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Maybe the recent hack of Yahoo! has made you change your mind about how you incorporate security at your place of business. Maybe you have known security is important all along, but there was no financial way you could implement it how you really need to.

The question we hear again and again as consultants, “How can I possibly protect everything?”

It’s true, the data is everywhere. It’s the blood of your company, while the people act as the organs. Emails, databases, code, customer info, employee info, proprietary data, intellectual property, log in credentials, financial records, and so forth. It’s all there. On the computer. Floating around mystically in internet space.

“How can I possibly protect everything?”

The short answer is: layered security
Let us explain. When you own a home, what are you doing to protect it? Think of what you do when you’re on vacation. Do you lock the doors? That’s the same thing as keeping current on patching. Do you tell at least one person you trust that you’ll be gone so they will check your mail and keep an eye on your house? That’s the same methodology as keeping your website up to date. Do you use an alarm system so that you know the second someone breaks in? In the virtual world, it translates to using an IDS (Intrusion Detection System). Do you display the alarm company’s sign somewhere for outsiders to see? That’s like an IPS (Intrusion Prevention System).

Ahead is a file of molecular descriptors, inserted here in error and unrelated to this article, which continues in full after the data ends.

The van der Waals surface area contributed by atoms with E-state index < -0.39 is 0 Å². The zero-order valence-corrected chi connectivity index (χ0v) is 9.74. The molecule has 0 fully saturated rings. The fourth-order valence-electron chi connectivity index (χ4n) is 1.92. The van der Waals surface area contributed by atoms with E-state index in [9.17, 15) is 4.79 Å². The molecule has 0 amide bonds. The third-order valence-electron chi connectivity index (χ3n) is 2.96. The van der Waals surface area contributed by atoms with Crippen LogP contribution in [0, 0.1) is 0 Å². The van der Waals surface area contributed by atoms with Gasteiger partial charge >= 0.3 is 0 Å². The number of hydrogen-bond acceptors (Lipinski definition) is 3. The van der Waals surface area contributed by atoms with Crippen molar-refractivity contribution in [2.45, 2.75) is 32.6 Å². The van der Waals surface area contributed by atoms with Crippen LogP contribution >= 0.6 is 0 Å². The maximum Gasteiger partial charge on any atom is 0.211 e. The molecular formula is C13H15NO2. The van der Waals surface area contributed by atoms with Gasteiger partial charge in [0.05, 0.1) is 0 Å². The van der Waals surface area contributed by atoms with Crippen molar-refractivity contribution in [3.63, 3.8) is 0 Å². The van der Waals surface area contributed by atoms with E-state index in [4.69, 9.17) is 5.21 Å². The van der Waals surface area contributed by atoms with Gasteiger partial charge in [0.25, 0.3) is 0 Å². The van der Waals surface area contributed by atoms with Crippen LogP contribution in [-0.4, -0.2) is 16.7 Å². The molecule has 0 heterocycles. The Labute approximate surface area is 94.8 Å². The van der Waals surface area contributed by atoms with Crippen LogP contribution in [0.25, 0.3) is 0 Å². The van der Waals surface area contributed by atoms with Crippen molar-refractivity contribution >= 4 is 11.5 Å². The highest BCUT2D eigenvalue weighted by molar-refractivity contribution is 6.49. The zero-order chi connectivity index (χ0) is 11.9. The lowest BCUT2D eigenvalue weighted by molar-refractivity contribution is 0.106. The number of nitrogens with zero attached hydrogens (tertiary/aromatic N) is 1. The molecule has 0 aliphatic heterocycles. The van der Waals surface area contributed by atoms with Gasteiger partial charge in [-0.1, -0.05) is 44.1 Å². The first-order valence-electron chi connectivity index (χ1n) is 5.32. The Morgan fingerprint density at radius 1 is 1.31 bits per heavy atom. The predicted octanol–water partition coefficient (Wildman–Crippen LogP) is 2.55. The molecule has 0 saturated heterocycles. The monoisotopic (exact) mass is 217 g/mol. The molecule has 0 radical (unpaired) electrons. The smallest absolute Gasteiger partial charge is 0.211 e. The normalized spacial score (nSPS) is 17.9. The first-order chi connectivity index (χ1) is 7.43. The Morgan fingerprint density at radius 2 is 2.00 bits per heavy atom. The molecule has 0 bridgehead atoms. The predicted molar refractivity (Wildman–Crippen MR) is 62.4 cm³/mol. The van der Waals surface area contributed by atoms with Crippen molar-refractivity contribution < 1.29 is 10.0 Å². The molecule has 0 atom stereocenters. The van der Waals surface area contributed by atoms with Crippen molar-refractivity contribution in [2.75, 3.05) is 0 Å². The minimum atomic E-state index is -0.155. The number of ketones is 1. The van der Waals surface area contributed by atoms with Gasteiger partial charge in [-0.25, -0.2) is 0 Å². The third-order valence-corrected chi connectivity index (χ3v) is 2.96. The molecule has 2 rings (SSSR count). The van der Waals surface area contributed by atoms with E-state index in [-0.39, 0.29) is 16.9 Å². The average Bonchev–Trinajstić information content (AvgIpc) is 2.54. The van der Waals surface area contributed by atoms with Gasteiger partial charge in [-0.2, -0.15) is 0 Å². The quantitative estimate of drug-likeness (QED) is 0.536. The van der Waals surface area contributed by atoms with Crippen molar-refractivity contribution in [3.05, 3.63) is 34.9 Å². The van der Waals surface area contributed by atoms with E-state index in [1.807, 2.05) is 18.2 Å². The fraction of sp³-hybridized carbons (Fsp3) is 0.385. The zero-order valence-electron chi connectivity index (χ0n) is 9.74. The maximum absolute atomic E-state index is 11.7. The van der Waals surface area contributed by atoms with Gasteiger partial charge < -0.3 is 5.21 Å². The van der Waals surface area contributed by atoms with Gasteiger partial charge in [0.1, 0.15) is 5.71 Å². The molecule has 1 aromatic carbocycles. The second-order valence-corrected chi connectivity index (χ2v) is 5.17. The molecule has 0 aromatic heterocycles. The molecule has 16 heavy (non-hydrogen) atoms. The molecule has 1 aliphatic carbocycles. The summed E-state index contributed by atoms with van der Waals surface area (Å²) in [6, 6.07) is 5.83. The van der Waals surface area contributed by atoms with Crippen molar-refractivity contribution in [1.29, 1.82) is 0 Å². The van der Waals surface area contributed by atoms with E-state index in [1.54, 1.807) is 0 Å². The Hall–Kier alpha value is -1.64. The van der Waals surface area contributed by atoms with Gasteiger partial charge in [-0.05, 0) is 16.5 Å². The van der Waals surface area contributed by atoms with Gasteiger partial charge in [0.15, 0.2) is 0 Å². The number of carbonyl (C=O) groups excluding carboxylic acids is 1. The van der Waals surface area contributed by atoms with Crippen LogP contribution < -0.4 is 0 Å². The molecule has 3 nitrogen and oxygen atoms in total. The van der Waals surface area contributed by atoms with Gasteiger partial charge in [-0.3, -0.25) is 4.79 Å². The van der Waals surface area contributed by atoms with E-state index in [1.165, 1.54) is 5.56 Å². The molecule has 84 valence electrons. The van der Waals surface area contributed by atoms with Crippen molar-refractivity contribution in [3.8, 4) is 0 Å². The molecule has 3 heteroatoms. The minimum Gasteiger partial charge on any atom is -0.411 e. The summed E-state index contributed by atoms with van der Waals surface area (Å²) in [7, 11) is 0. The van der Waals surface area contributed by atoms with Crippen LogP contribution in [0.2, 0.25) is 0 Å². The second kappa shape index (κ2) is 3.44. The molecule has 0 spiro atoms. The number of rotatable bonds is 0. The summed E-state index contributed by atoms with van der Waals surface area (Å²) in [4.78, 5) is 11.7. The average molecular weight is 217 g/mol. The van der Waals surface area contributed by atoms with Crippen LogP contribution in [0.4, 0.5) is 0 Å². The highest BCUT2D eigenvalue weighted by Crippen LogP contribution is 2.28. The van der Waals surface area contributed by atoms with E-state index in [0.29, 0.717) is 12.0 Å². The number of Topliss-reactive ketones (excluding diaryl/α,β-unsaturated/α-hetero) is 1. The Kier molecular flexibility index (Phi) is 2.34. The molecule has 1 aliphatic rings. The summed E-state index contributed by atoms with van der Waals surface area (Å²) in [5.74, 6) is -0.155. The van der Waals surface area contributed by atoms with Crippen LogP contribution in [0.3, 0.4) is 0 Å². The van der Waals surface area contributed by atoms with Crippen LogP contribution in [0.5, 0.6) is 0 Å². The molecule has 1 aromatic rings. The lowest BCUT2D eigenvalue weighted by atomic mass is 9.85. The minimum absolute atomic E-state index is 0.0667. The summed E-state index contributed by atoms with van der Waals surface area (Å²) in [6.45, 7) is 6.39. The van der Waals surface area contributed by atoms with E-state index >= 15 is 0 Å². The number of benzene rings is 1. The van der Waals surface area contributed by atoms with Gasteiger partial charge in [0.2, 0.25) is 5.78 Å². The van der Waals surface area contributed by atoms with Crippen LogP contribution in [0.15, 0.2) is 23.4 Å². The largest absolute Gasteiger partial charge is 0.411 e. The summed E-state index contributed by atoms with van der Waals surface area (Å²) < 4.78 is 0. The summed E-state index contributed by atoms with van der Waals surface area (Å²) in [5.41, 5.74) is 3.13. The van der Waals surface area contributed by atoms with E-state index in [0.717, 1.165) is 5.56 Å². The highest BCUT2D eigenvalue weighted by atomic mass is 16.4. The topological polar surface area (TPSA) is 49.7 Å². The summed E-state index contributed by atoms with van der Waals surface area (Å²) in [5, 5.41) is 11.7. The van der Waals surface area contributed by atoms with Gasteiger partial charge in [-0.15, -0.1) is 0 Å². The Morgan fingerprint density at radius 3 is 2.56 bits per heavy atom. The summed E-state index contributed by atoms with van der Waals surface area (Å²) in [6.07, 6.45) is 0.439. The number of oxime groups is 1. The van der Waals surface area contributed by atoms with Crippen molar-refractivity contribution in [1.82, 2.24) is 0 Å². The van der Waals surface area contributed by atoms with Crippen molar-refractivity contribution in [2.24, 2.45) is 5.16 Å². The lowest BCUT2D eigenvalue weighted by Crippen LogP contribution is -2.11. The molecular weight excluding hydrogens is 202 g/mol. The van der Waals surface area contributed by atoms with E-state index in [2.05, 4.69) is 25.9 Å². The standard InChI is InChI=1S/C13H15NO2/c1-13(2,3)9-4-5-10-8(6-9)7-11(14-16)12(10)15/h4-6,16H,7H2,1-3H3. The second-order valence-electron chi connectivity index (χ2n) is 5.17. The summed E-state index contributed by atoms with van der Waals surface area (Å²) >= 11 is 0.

If we’re honest about our business, and we think of all the money that goes out of our company from fiscal year to fiscal year…sometimes, it’s just not feasible. Maybe you can’t hire a whole security team, and security has become the task of your IT department. Maybe you can’t afford a whole monitoring system. We get it. Whenever we come to this conclusion, layered security can still be an option if we use the golden egg theory.

The golden egg is the one type of data in your company that could ultimately ruin it if it were to be leaked. Perhaps, it’s the proprietary blue prints that you built your business from the ground up on. Maybe you handle private customer data that acts as the core of your services. Whatever you decide is your golden egg, that’s what you protect first. From there, you can figure out exactly which security path makes the most sense for you.

If you have questions about how to protect your golden egg, we’re here to help.

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